Wife says I need a new mtb, I'm not sure (long)
I've been riding the same MTB for close to 15 years, and my 6' tall self seems to have outgrown its 18.5" frame. This isn't the biggest deal, but some days I feel very cramped while riding it, and others I don't notice.
We've never been into highly technical singletrack or anything like that. There's a nature conservation area not far from home that allows bikes on its gravelled trails, many of which connect to US Park Service trails that also allow bikes. Also, there's a city park close to home that allows bikes on its measured gravelled MUP. We've not been to either in a while due to my MTB feeling cramped sometimes.
My wife really likes riding those places, and says I need to get a new bike of some kind so we can go more often. My skinny tire bike doesn't like the gravelled MUP much, and the nature trails would tear its wheels up. Usually when SWMBO gives permission to buy something like this, it's reason to rejoice. But this is causing me a great deal of tension and anxiety.
Since I've started using my bike as a commuter much more often, I'm feeling drawn to some of the commuter bikes out there. I looked at the Jamis Commuter and Jamis Aragon today, and both look nice. I also rode a Bianchi Milano, which is very nice but quite pricey. The LBS that sells those bikes is supposed to be getting a shipment of KHS bikes in the next couple of weeks, and the Urban-X looks like a good choice from them. I'd like to be able to ride to school and back on days when I didn't feel like riding the bus. Hills have been a challenge due to tall gears on my current bike that have stopped that for now.
Now, would any of those bikes be able to handle a gravel MUP, at least in theory? How about the nature trails? In addition to not wanting to buy a relatively specialized, limited use bike, I starting to dislike the looks of most of the MTBs out there. They seem garish and overdone, with lots of extra parts like front suspensions that can go wrong. Even the relatively plain Raleigh Mojave 2.0 is front suspension equipped. No one makes a hard MTB anymore.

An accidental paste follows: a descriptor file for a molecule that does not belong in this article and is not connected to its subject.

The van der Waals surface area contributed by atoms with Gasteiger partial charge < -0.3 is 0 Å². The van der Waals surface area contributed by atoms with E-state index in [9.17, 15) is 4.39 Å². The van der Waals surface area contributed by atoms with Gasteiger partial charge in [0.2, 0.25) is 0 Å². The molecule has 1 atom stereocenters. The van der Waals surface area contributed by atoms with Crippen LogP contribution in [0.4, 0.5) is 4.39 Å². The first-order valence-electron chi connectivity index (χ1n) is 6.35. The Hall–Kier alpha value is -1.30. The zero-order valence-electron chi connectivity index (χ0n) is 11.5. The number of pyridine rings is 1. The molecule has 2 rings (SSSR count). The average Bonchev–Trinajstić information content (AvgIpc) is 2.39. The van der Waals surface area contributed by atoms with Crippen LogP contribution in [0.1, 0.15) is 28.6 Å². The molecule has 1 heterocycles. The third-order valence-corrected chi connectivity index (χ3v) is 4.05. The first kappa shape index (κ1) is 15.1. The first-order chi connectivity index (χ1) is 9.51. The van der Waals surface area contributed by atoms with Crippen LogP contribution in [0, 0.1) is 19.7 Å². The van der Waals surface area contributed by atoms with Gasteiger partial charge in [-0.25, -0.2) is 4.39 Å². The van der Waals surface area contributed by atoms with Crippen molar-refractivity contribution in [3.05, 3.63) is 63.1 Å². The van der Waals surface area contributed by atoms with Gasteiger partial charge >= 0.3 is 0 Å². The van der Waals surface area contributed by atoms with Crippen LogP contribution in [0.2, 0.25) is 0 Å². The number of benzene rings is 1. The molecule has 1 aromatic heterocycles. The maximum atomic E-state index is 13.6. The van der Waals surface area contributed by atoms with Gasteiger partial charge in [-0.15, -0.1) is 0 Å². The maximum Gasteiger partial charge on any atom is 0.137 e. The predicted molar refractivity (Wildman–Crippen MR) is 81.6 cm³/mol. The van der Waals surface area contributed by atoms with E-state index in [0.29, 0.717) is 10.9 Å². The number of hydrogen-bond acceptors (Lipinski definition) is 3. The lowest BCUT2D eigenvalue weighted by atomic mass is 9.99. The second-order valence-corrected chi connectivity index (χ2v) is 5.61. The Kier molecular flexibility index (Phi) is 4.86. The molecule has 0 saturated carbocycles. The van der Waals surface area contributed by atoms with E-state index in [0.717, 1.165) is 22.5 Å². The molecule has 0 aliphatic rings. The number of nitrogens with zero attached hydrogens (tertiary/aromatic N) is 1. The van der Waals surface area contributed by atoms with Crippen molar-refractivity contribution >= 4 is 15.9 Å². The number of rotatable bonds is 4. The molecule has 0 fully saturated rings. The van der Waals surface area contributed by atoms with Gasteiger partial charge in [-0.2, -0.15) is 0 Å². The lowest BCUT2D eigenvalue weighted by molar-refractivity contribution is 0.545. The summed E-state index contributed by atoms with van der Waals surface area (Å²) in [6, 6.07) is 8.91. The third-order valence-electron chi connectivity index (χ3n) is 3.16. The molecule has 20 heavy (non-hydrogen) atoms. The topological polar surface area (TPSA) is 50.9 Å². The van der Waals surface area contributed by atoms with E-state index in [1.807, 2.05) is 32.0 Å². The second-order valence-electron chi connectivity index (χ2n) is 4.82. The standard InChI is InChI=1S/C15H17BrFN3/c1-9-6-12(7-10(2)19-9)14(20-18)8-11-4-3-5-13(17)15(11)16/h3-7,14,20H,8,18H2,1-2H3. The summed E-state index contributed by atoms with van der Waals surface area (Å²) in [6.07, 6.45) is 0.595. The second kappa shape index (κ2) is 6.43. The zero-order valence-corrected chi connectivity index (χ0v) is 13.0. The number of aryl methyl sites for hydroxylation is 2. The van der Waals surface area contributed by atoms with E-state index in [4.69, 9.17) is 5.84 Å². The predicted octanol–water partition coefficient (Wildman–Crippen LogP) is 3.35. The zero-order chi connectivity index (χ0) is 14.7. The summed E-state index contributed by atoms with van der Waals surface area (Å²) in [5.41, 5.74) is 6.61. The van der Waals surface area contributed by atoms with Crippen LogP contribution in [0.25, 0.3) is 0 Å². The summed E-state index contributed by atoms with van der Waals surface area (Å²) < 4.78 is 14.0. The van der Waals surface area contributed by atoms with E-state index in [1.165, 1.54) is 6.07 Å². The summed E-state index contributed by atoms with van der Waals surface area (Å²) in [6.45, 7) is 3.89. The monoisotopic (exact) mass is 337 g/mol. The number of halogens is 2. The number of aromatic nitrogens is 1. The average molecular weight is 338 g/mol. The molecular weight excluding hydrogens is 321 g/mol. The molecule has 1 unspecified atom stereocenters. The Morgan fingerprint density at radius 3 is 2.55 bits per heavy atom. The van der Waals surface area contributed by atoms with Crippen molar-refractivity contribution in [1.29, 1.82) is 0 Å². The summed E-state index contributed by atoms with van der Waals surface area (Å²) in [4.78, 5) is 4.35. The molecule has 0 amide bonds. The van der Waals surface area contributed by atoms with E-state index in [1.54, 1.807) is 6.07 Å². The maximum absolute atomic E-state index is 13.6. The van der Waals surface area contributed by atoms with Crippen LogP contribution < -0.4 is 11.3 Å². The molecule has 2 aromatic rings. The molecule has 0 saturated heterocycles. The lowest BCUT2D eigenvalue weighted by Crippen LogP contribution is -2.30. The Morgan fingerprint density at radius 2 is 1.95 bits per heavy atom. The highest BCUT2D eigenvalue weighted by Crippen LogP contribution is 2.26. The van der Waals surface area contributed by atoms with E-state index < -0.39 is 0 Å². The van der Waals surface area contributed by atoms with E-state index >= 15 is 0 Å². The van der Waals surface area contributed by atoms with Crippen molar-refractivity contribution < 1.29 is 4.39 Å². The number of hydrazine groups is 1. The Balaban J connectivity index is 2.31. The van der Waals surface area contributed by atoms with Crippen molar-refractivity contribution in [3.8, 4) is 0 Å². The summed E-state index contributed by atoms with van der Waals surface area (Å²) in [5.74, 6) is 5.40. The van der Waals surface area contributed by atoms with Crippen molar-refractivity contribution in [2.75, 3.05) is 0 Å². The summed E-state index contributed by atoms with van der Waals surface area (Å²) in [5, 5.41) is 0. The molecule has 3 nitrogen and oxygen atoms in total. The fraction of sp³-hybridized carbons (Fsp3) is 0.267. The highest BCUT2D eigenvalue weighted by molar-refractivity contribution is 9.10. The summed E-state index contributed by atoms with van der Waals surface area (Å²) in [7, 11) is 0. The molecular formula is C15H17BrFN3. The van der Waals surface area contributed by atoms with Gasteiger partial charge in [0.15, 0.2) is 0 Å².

Any advice would be appreciated.
It sounds like what you really need is a hybrid. Trek offers the FX and 7000 series, the Specialized Crosstrail Expert also looks nice. In addition, Cannondale and Gary Fisher have some nice options.
I only have three warnings:
- Since it is a hybrid it will of course be a compromise between a road bike and a mountain bike
- Stay away from the lower end models since they seem to be targeted at the "occasional use" category
- Everyone has a different interpretation of a hybrid, so choose carefully. Some are road biased, some are trail biased, some are comfort biased, some are commuter biased, etc...
I just bought the 2008 Trek 7500 because I seeked exactly the kind of flexibility you mentioned.
I am a little confused. I am pretty sure you said you had two bikes, a cramped MTB and a skinny tire commuter. Your cramped complaint is about the MTB, but I did not read any complaints about the commuter. Are you thinking about replacing both? Is the commuter something that you would like to keep?
For a single all around bike you could consider a cross (cyclocross, cx) bike. They will basically look like a road bike but will be stouter. Drop bars, 700c, canti, V or disc brakes, heavier duty rims than road bikes. You can easily do trails and off road riding on them. They will not be as comfortable in the rough stuff as a traditional MTB (rigid or suspended).